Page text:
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  • Poster presentation
  • Open Access

Intestinal complications associated with cardiovascular surgical procedures

  • 1,
  • 1,
  • 1,
  • 1 and
  • 1
Critical Care200711 (Suppl 2) :P252

https://doi.org/10.1186/cc5412

  • Published:

Keywords

  • Duodenal Ulcer
  • Peripheral Vascular Disease
  • Mesenteric Ischemia
  • Multivariable Logistic Regression Analysis
  • Colonic Obstruction

Introduction

Intestinal complications after cardiopulmonary bypass procedures are infrequent but they carry a significant incidence of morbidity and mortality. Predictors of these complications are not well developed, and the role of fundamental variables remains controversial. The purpose of this study was to ascertain the frequency of intestinal complications following open heart surgery, to assess preoperative predisposing factors and to elucidate that prompt diagnosis and institution of therapy are the most common factors to improve the outcome.

Methods

A prospective survey was conducted among 4,588 patients undergoing cardiac surgery and attending the surgical ICU from 1 January 2002 to 31 December 2004. All case histories of patients were objected to meticulous analysis searching for complications involving gastrointestinal tract and requiring surgical consultation. Patients with minor disorders were excluded from the study. We performed a multivariable logistic regression analysis to identify the risk factors for development of postoperative intestinal complications.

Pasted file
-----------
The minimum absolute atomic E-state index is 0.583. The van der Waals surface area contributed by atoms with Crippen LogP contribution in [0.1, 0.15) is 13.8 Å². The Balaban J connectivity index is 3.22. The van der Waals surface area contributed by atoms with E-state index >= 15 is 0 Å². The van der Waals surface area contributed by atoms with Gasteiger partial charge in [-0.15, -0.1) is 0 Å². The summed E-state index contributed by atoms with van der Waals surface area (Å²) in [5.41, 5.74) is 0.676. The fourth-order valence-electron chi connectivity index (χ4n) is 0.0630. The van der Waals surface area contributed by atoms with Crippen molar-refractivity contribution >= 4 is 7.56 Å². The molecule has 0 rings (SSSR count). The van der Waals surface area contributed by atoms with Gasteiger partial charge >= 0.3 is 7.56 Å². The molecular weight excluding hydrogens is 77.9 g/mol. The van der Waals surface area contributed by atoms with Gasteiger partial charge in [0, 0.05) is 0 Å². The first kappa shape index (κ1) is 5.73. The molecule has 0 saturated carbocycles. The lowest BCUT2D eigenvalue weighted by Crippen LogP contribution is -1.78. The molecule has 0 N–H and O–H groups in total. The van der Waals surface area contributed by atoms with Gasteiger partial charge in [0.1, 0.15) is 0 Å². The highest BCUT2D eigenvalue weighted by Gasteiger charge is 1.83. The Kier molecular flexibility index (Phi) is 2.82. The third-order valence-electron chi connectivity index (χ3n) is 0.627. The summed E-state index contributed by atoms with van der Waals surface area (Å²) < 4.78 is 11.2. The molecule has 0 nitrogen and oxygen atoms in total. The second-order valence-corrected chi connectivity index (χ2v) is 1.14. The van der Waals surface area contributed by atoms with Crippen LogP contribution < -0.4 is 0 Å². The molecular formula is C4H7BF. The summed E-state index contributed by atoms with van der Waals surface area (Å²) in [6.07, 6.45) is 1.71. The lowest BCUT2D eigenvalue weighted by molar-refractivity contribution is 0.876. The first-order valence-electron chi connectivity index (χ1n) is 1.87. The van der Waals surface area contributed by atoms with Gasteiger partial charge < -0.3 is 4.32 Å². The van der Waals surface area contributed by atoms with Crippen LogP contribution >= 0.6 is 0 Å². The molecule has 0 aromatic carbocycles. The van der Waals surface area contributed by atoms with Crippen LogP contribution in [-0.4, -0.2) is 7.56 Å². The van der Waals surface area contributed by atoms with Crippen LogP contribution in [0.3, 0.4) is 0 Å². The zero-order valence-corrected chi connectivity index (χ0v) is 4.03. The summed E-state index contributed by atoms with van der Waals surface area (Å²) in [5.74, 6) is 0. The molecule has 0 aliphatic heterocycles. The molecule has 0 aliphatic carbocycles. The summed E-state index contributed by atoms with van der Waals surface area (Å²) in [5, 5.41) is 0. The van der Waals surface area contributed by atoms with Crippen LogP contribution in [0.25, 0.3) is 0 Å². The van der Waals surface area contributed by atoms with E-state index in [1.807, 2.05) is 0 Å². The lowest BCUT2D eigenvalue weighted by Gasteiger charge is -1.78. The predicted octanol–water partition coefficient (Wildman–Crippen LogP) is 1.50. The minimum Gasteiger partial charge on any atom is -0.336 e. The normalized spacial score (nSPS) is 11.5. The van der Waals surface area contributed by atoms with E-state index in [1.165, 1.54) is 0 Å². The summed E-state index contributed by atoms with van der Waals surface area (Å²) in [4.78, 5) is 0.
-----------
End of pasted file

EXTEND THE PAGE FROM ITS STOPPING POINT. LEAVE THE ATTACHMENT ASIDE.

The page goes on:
Results

Gastrointestinal complications occurred in 63 patients, while in 35 patients appeared transient episodes of gut mucosal ischemia. Sixteen patients presented mesenteric ischemia, six paralytic ileus, six colonic obstruction, two lower gastrointestinal bleeding, two upper gastrointestinal bleeding, two perforated duodenal ulcer and one rectal perforation. Intestinal complications correlated with advanced age (67.5 ± 12 years), preoperative congestive heart failure and peripheral vascular disease, prolonged bypass time (156 ± 91.7 min) and aortic cross-clump time (97.6 ± 44.45 min), the number of blood and plasma transfusions, re-exploration of the chest, the administration of inotrops (70%) and the usage of a intra-aortic balloon pump (42%). The mean EuroSCORE value was 12.72 ± 3.8. The majority of patients presented at the end of the first postoperative week. Fifteen patients died (48%).

Conclusion

Intestinal complications after cardiac surgery are uncommon but life-threatening and may result from ischemic mucosal injury, which increases mucosal permeability and promotes the translocation of bacterial toxins and the release of mediators. Clinical features are often subtle and a high index of suspicion is necessary for an early diagnosis and the institution of appropriate treatment.

Authors’ Affiliations

(1)
Onassis Cardiac Surgery Center, Athens, Greece

Copyright

© BioMed Central Ltd. 2007

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